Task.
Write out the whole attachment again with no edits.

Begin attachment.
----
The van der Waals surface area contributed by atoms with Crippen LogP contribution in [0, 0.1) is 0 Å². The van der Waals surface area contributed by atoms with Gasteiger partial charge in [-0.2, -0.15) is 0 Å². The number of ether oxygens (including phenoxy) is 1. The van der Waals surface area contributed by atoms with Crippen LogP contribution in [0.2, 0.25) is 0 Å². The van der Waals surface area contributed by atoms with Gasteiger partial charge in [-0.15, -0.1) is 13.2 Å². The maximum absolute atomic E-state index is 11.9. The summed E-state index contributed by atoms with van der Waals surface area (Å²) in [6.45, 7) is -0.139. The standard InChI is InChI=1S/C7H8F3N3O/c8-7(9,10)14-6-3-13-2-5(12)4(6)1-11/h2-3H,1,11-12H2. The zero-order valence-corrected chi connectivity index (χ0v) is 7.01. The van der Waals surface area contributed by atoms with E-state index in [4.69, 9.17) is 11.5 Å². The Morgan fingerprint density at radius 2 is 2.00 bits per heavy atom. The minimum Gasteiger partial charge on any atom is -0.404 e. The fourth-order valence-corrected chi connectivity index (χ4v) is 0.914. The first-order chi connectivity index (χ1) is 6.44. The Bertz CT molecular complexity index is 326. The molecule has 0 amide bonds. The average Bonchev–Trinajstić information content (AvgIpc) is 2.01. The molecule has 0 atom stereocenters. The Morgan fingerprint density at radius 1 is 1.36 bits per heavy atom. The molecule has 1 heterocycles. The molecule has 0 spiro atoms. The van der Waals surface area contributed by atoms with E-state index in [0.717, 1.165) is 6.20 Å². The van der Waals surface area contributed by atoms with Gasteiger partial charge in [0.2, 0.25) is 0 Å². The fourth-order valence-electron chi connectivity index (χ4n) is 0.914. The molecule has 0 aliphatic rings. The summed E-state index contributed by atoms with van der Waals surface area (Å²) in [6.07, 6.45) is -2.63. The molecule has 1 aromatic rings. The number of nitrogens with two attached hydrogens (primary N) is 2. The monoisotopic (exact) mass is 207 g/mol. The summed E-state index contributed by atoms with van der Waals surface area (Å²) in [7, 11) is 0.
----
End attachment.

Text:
The van der Waals surface area contributed by atoms with Crippen LogP contribution in [0, 0.1) is 0 Å². The van der Waals surface area contributed by atoms with Gasteiger partial charge in [-0.2, -0.15) is 0 Å². The number of ether oxygens (including phenoxy) is 1. The van der Waals surface area contributed by atoms with Crippen LogP contribution in [0.2, 0.25) is 0 Å². The van der Waals surface area contributed by atoms with Gasteiger partial charge in [-0.15, -0.1) is 13.2 Å². The maximum absolute atomic E-state index is 11.9. The summed E-state index contributed by atoms with van der Waals surface area (Å²) in [6.45, 7) is -0.139. The standard InChI is InChI=1S/C7H8F3N3O/c8-7(9,10)14-6-3-13-2-5(12)4(6)1-11/h2-3H,1,11-12H2. The zero-order valence-corrected chi connectivity index (χ0v) is 7.01. The van der Waals surface area contributed by atoms with E-state index in [4.69, 9.17) is 11.5 Å². The Morgan fingerprint density at radius 2 is 2.00 bits per heavy atom. The minimum Gasteiger partial charge on any atom is -0.404 e. The fourth-order valence-corrected chi connectivity index (χ4v) is 0.914. The first-order chi connectivity index (χ1) is 6.44. The Bertz CT molecular complexity index is 326. The molecule has 0 amide bonds. The average Bonchev–Trinajstić information content (AvgIpc) is 2.01. The molecule has 0 atom stereocenters. The Morgan fingerprint density at radius 1 is 1.36 bits per heavy atom. The molecule has 1 heterocycles. The molecule has 0 spiro atoms. The van der Waals surface area contributed by atoms with E-state index in [0.717, 1.165) is 6.20 Å². The van der Waals surface area contributed by atoms with Gasteiger partial charge in [0.2, 0.25) is 0 Å². The fourth-order valence-electron chi connectivity index (χ4n) is 0.914. The molecule has 0 aliphatic rings. The summed E-state index contributed by atoms with van der Waals surface area (Å²) in [6.07, 6.45) is -2.63. The molecule has 1 aromatic rings. The number of nitrogens with two attached hydrogens (primary N) is 2. The monoisotopic (exact) mass is 207 g/mol. The summed E-state index contributed by atoms with van der Waals surface area (Å²) in [7, 11) is 0.